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Spare No Expense?


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  • Spare No Expense?

    With all of the speculation, talk, discussion, what have you over Tomorrowland, I have been thinking, why does everything Disney creates have to cost so much. I started thinking about what things cost, materials, manpower, design process, etc. and I have a really hard time believing it should cost as much as Disney promotes it.

    For instance, when designing an attraction to build, Disney must take into effect a bunch of different factors. Among the most prominent...

    Reliability, one in a hundred million chance of breakdown.
    Guests per Hour, high capacity
    Creativity, original ideas

    Building an attraction that will be open as long as is required by Disneyland is not that difficult. Come on, it's California, the climate couldn't be better! Sure you have to make things earthquake protected but they've been doing that for decades. New technologies do come with quirks, but not every attraction Disney builds has to be a new technology.

    Look at TOT, similar drop rides in Ohio, Minnesota, and even down the block at Knott's go higher and operate more often. Yet those attractions did not cost over 50 million dollars. Now look at an actual hotel, with rooms, amenities, etc. they also do not cost over 50 million dollars, and TOT is not a fully functioning hotel. So with those in mind, why did it cost so much to build TOT.

    At Disneyland proper, look at the peoplemover. In essence, the track is made up of concrete pylons and steel reinforcements. Even a mile of track of that nature would be minimal cost at most. Add an actual track system, and you're talking about 10 million at the most. Now as long as Disney doesn't spend 400 dollars on every screw and unique quality steel from the furthest regions of Tibet, they can build a new peoplemover without a crippling investment.

    I guess the main point I'm getting at is, why does Disney always feel like the attractions they have to build necessitate the same budget as a space station! A tomb-raider type ride in a simple climate controlled building contracted through Home Depot with Imagineering Special Effects would enhance Tomorrowland, it may even bring in new guests. But overall, it would be a cost-effective way of adding new attractions. Other smaller parks can do it, why can't Disney?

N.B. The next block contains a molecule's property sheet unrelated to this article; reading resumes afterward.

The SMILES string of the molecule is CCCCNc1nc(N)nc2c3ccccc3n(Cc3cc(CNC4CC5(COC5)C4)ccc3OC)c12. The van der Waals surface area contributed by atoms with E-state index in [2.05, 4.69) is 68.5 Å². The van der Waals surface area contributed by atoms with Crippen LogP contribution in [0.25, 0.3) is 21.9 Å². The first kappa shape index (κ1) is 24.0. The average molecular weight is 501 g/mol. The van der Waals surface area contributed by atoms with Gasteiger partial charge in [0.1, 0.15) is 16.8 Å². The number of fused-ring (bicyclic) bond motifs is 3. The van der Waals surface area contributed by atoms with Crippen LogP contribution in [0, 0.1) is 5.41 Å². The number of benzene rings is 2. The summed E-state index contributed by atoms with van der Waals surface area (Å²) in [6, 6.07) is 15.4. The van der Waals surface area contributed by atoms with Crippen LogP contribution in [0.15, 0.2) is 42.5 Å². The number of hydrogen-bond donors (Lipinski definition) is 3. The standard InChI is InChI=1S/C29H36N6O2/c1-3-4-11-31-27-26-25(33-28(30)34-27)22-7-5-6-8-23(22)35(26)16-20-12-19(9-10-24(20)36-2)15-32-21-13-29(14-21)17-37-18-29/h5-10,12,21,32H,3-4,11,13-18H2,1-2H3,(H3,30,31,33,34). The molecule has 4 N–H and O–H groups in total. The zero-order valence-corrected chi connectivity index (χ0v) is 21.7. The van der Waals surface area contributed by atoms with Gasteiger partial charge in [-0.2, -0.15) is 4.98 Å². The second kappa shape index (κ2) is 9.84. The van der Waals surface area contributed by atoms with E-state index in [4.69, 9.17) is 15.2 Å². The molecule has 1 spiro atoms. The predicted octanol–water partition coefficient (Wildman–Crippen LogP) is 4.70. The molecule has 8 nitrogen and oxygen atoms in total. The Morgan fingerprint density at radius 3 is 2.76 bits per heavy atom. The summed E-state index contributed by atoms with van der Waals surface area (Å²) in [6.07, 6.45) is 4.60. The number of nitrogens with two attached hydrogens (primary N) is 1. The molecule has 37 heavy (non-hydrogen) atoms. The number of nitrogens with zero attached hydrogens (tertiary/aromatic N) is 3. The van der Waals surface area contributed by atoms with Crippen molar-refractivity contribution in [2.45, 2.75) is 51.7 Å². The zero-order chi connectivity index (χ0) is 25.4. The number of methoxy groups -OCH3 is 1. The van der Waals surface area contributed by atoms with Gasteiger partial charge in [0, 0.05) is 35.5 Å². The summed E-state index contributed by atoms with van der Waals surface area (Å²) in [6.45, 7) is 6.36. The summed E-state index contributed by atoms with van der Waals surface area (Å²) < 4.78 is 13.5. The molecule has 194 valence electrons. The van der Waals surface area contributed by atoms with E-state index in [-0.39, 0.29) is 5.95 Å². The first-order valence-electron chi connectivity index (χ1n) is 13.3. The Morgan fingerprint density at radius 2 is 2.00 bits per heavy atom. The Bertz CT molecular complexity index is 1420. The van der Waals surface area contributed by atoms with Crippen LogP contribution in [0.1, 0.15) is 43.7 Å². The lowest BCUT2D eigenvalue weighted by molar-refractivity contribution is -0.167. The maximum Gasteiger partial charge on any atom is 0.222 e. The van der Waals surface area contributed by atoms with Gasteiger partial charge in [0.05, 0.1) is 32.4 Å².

In view, a humble vaudevillian veteran, cast vicariously as both victim and villain by the vicissitudes of fate.


  • #2
    i think its the quality that costs the money. TOT may have cost more than a real hotel but think of all the machinery, surrounding work i.e. planting, the design cost and the depth of the theming. Look at a couple of the rides in DCA e.g. Mullholland Madness where disney has spent less on theming.


    • #3
      You get what you pay for... Which is why Disney attractions are better than any other in the world. Look at theme, and how every ride has a story. Not true with Knott's or Six Flags. Disneyland spends 20,000 gallons of paint a year to keep things looking fresh, probably WAY more than that this year with good ol' Matt at the helm.

      Disney often builds unique attractions that have never been created, and so they must invent ways for them to be created. Look at how fluid animatronics are, what other company makes them look as real? When you get on a Disneyland ride, you never feel that things are cheap or half-assed. You get that feeling all the time at other parks (Kingdom of the Dinosaurs anyone?).

      Maintenance is another key issue. Anyway you cut it, Disney spends a GRIP on its attractions, and the quality shows...


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